• We know the day is coming but still feel surprised when it arrives
Four months ago, my baby was still breastfeeding; he was acting like a toddler but he wasn't even two yet. A month ago, I had to take him to the daycare centre and spend time with him to get him used to the place. He wouldn’t let me out of his sight, he did not even bother with the other children.
This week, every time I dropped him, he would climb the stairs by himself and run straight to the caregiver. I would say bye and try to get his attention, but as soon as he hit the steps, he completely forgot about me. This is the same kid who cried every time I strayed away from his line of vision. The same kid I possibly couldn't imagine would be dropped off without shedding a single tear!
It’s been a bittersweet week. Seeing him acting like that this week has been heartbreakingly liberating. Seeing him thrive and making his own space in the world as a whole has reminded me that he is his own person, making his own way into the world. That the limited time we had in our little world with just us two is gone. He no longer sees his father and me as his whole world, he has been introduced to the world at large and is ready to start his own journey.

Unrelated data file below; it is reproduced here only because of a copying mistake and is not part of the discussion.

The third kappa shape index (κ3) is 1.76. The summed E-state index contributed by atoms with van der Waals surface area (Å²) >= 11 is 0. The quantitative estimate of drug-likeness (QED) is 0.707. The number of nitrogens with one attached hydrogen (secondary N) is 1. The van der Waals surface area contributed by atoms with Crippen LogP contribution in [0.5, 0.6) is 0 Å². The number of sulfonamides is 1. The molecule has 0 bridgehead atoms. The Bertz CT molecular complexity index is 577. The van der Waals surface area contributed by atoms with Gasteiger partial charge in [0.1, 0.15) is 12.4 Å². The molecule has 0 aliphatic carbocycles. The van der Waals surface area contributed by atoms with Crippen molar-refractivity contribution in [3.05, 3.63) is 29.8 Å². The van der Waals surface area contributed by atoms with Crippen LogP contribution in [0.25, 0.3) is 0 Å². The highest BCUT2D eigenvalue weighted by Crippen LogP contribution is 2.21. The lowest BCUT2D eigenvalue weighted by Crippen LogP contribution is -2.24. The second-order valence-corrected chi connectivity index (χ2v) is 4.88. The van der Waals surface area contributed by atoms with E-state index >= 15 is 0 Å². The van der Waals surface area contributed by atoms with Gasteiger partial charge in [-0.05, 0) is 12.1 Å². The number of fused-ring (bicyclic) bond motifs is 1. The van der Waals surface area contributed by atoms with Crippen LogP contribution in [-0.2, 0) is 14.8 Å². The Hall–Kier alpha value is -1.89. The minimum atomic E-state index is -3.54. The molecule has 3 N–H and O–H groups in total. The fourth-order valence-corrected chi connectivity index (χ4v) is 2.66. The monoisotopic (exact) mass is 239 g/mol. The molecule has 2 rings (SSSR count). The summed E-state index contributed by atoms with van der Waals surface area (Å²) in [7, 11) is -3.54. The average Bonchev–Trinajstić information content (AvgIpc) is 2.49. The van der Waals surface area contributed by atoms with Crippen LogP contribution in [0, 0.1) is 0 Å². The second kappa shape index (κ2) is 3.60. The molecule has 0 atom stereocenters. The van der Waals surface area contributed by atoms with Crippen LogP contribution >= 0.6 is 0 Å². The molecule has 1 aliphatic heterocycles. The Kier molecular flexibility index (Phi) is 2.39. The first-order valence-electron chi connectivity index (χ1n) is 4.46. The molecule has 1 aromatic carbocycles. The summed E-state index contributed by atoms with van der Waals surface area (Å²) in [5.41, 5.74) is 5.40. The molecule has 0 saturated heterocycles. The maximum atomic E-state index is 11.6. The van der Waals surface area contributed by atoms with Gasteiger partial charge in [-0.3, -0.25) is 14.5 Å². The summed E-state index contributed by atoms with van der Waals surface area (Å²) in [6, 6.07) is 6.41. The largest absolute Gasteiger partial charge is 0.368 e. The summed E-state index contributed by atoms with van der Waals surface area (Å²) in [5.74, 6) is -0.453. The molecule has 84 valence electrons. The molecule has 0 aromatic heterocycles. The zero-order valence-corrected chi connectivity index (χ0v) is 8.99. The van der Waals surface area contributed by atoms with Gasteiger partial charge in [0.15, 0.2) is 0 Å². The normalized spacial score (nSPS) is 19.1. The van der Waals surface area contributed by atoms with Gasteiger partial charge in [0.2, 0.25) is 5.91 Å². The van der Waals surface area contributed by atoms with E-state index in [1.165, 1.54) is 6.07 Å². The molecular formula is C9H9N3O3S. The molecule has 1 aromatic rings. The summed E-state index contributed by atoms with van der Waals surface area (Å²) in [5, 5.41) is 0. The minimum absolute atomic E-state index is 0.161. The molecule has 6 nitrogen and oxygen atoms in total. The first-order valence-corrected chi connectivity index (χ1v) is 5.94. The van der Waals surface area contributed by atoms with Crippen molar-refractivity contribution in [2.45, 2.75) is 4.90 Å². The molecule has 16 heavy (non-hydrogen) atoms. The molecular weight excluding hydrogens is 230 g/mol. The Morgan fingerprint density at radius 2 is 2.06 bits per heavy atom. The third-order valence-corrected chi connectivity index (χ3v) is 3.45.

Ideally, we understand that babies are just little people who need us until they become independent. However, being in this position as a mother -especially a first-time mother, means that our world completely changes to revolve around our babies. We spend every waking minute just mothering and caring for our little ones until one day, it suddenly stops and you find yourself dazed in a new chapter of motherhood where your child needs you less.
People always tell you things like “it will all get better”, “it won't be like this forever...” But when you are in the thick of things, you don’t believe them because you don’t know better. I remember watching the other kids playing independently, not needing their mothers, and thinking ,“I just can’t imagine my baby in this stage.” For the life of me, I could not imagine we would get to this point because all I knew was the present that overpowered any idealistic future visions.
My child is not the most social of all children. As usual, everyone had their opinions on the matter, but the lady at the daycare was not bothered by it all. “Don’t worry, it will get better day by day,” she said encouragingly. Even though he has been going to the daycare for two months, he rarely plays with the other kids. But this week, we received a photo of him playing happily with another child.
While I am so proud of him for all he is achieving, as the parent who went through all the ups and downs of raising him to this point, my mind is still clear with the hardships of the recent past. I look at my growing child and want to scream, “Please, don't grow too fast; you are still my baby!” But my baby is gone, he has been replaced with an independent, curious, tall toddler, who is impatient to make his own mark on the world.